Hacking Your Brain’s Reward System to Change Habits
Dr. Jud Brewer | 7:38
Why does your brain prefer cake to broccoli? This seems like a simple solution. cake tastes better, but it's not as simple as you might think. And the real answer gives us insights into why we act certain ways and how to break bad habits. Ready to dive in?
Let's start with why and how our brains form habits. Why is simple habits free up our brain to learn new things? Think about it. If every day you woke up in the morning and had to relearn how to walk, put your clothes on, tie your shoes, make coffee, cook food and eat, you'd be exhausted before you even finish breakfast. habits help us learn something once.
And then we can automatically act that behavior out without thinking. Simple, right? So how are habits form? Notice how every single action you take doesn't become a habit. Your brain has to choose what to lay down as a habit and what not to do again. How do we do this, we learn a habit based on how rewarding the behavior is.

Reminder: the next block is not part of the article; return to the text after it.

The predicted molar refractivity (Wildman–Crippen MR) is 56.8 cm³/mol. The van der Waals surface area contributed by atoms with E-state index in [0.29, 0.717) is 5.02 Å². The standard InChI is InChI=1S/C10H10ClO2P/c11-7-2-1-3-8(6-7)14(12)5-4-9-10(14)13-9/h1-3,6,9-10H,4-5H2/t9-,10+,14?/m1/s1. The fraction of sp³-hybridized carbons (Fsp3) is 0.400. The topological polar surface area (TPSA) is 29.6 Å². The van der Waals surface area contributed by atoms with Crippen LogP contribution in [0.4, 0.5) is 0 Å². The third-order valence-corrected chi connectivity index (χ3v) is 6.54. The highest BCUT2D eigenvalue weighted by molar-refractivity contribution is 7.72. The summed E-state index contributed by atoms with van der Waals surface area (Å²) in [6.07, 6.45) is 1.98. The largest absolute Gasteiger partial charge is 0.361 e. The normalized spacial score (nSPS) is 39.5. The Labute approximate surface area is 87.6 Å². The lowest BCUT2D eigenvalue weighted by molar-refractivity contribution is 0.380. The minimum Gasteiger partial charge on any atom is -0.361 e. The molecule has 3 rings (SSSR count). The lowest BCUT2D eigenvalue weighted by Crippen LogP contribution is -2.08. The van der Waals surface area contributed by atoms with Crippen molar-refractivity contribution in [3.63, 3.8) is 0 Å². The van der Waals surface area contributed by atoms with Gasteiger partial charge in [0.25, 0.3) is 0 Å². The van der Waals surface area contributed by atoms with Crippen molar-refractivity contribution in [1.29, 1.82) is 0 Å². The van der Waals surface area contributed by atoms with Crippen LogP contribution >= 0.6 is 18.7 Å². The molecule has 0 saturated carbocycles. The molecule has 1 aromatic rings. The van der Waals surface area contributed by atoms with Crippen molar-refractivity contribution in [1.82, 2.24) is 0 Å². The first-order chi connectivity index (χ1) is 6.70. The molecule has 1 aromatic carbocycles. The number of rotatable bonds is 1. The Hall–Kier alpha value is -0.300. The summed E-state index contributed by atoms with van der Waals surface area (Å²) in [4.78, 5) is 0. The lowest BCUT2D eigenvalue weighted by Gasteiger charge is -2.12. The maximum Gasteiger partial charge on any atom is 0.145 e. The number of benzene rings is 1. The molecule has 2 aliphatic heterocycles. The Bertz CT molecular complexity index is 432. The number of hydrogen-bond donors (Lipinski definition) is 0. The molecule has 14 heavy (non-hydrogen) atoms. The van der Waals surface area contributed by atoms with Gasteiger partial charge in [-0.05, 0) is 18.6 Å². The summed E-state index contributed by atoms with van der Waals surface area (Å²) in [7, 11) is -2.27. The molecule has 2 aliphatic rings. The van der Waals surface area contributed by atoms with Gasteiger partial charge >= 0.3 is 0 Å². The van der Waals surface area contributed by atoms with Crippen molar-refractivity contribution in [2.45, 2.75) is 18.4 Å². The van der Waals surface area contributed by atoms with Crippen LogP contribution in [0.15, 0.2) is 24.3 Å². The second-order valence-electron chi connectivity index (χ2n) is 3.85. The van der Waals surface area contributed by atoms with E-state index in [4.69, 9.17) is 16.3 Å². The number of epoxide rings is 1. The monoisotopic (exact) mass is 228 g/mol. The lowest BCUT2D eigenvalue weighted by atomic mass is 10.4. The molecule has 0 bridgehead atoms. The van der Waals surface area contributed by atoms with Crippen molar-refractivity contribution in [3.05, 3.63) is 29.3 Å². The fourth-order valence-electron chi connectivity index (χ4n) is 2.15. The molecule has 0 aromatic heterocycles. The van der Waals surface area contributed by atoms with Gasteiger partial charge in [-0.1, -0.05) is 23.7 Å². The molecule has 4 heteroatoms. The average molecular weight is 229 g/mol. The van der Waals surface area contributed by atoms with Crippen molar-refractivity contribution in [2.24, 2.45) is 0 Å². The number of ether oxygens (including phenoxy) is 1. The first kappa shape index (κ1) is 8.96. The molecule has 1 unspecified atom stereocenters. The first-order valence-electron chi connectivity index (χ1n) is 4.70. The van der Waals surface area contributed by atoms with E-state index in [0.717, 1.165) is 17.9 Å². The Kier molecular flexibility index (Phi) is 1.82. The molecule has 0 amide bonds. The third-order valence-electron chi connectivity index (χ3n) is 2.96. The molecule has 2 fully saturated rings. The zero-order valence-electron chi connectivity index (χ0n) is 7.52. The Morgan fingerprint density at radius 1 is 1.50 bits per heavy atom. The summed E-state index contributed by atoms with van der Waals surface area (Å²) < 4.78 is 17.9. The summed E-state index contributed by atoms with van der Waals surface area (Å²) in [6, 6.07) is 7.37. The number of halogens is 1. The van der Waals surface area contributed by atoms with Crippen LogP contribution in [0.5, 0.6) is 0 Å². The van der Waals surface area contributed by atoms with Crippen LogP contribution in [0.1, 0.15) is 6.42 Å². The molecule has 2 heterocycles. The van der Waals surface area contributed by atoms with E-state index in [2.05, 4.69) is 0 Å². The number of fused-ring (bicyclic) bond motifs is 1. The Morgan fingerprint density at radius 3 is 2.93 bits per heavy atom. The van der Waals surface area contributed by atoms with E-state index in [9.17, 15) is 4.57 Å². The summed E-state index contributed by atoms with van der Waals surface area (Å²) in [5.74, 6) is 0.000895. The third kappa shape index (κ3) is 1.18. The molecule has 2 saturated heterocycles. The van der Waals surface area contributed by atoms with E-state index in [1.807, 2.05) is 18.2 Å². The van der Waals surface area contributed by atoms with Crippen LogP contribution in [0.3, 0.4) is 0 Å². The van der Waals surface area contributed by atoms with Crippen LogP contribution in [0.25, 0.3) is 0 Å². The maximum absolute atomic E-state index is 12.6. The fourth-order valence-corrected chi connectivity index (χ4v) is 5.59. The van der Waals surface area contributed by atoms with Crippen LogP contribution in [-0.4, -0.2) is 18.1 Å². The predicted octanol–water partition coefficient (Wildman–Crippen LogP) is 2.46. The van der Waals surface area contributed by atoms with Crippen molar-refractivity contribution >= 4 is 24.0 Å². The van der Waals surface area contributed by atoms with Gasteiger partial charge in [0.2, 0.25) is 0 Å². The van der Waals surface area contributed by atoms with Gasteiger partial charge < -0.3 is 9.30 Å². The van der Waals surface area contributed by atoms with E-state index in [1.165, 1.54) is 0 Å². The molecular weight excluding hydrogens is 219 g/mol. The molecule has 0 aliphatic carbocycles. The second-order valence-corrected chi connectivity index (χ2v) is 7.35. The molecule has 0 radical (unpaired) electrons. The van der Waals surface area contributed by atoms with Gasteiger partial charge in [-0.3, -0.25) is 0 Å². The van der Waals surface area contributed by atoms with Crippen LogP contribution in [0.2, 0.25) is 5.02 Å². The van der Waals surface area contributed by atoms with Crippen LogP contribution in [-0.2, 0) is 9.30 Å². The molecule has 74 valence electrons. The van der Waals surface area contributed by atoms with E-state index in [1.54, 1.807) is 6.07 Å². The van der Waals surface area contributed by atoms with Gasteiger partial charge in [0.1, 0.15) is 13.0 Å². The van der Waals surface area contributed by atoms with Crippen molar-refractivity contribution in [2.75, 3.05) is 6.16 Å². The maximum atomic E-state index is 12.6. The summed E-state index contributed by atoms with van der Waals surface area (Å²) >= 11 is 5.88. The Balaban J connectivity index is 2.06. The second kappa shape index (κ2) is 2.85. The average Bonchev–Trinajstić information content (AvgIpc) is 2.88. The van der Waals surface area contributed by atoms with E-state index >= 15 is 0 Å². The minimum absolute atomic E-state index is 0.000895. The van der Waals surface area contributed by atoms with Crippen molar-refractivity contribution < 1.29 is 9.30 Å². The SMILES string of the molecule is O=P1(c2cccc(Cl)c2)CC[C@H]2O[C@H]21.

This is called reward based learning. And it has three components, a trigger, a behavior and a reward. Let's say you see your shoelaces untied, that's the trigger, tie your shoes, that's the behavior and then don't trip when you walk. That's the reward. The more rewarding a behavior is, the stronger the house.
In fact, our brains set up a hierarchy of behaviors based on their reward value to behavior with the bigger reward is the one we act out. This goes all the way back to our caveman brains that are set up to help us get the most calories we can so we can survive.
For example, sugar and fat have lots of calories. So when we eat cake, part of our brain thinks calories survival, so we start to prefer cake over broccoli, our brains remember which foods are more rewarding. Which is why our parents never served to dessert at the same time as dinner. Given a choice, we'd fill up on cake before we ate our vegetables. But it's not just calories that count. Our brains also learned the reward value of people of places and things. For example, think back to all of the birthday parties you went to as a kid.